Resources for Patients and their Families

USS Aulick (DD-258)

USS Aulick (DD-258)

The USS Aulick (DD-258) served in the US Navy for over two decades in the early 20th century before being transferred to Great Britain. She was named for John H. Aulick, who served in the US Navy during the War of 1812 and with the East India Squadron in the early 1850s. Aulick was a Clemson-class destroyer.


Aulick was laid down at Quincy, Massachusetts by the Bethlehem Shipbuilding Corporation in December 1918, launched in April 1919, and commissioned in July with Lieutenant Commander Lee P. Johnson in command. Carrying a crew of 114, Aulick was driven by Curtis turbines, had a displacement of 1,215 tons, and sailed at a cruising speed of 35 knots. She was armed with four 4-inch rapid-fire guns, one three-inch anti-aircraft gun, and twelve 21-inch torpedo tubes.

Naval History

Aulick was deployed with Destroyer Flotilla 10 of the Pacific Fleet, and conducted routine fleet exercises until being decommissioned at Mare Island Navy Yard in May 1922. She remained in reserve until being re-commissioned at San Diego, California in June 1939, and returned to the east coast of the United States until the fall of 1940, when she was decommissioned at Halifax, Nova Scotia. Aulick was then transferred to the British as part of the agreement to exchange American destroyers for British military bases in the Atlantic, and was struck from the Navy list in December 1941.

Upon transfer to the British Royal Navy, Aulick was renamed HMS Burnham, and was assigned to escort duty in December 1940. The former Aulick served on several escort voyages between Iceland and Newfoundland, and in 1942 and 1943, operated mostly between Newfoundland and Londonderry, Northern Ireland. She was also used for aircraft training in the Western Approaches Command in 1944, before being put on reserve at Milford Haven, Wales, in November. The former Aulick was scrapped in December 1948, at Pembroke, England.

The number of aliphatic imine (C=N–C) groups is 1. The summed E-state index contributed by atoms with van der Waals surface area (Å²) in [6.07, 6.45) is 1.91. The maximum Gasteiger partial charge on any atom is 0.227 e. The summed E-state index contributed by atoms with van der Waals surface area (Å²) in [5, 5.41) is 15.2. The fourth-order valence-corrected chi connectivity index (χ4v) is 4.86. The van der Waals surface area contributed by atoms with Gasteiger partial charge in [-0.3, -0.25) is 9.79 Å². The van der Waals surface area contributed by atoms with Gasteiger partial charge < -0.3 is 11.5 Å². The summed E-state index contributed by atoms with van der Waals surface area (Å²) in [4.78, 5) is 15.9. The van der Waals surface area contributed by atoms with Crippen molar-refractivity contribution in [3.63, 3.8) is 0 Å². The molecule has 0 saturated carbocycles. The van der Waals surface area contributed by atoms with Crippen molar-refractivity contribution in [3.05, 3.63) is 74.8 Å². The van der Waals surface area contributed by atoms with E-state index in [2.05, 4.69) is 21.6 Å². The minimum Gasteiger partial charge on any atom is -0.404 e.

Asbestos Risk on the USS Aulick (DD-258)

Installing asbestos-containing materials in the design of marine vessels was mandated by law in the United States in the early 1930s, after a deadly fire aboard the SS Morro Castle resulted in enormous loss of life. Aulick made use of asbestos insulation heavily, particularly in ship's boilers and engine compartments, and to insulate steam pipes in other parts of the vessel. If asbestos is damaged it can become friable, meaning that the fibers can be broken off and escape into the atmosphere, and then can be breathed in by naval personnel or dockworkers, potentially leading to the development of mesothelioma. Asbestos has been known for centuries for its insulation properties; however, it has also been shown to be the only known factor in the development of life-threatening conditions like pleural plaques and peritoneal mesothelioma.

At the present time doctors have not yet found a cure for mesothelioma; however, dedicated cancer specialists such as Dr. David Sugarbaker are constantly working to create new treatment modalities. If someone you know has developed mesothelioma it is important to know that they have legal rights. A professional mesothelioma lawyer can help them understand what they are and work with them to determine an appropriate course of action.

We've also created a mesothelioma information kit with information on your legal options and treatment choices, and a list of mesothelioma clinical trials in the United States. Just fill out the form on this page and we'll mail you the free packet.



Haze Gray & Underway. Dictionary of American Naval Fighting Ships. DD-258. Retrieved 3 January 2011.

NavSource Naval History, USS Aulick (DD-258). Retrieved 3 January 2011.

Mesothelioma Cancer Alliance Blog


January 20, 2017
Emily Walsh

The Importance of Grief Counseling for Mesothelioma Patients and Families

“Mesothelioma is a disease that comes with a grim outlook with only an average of 8% of patients who survive five years after their diagnosis. Because it has such a poor prognosis, a big part of treating mesothelioma – or any form of cancer, really – includes addressing mental impact it has on patients and their family members.”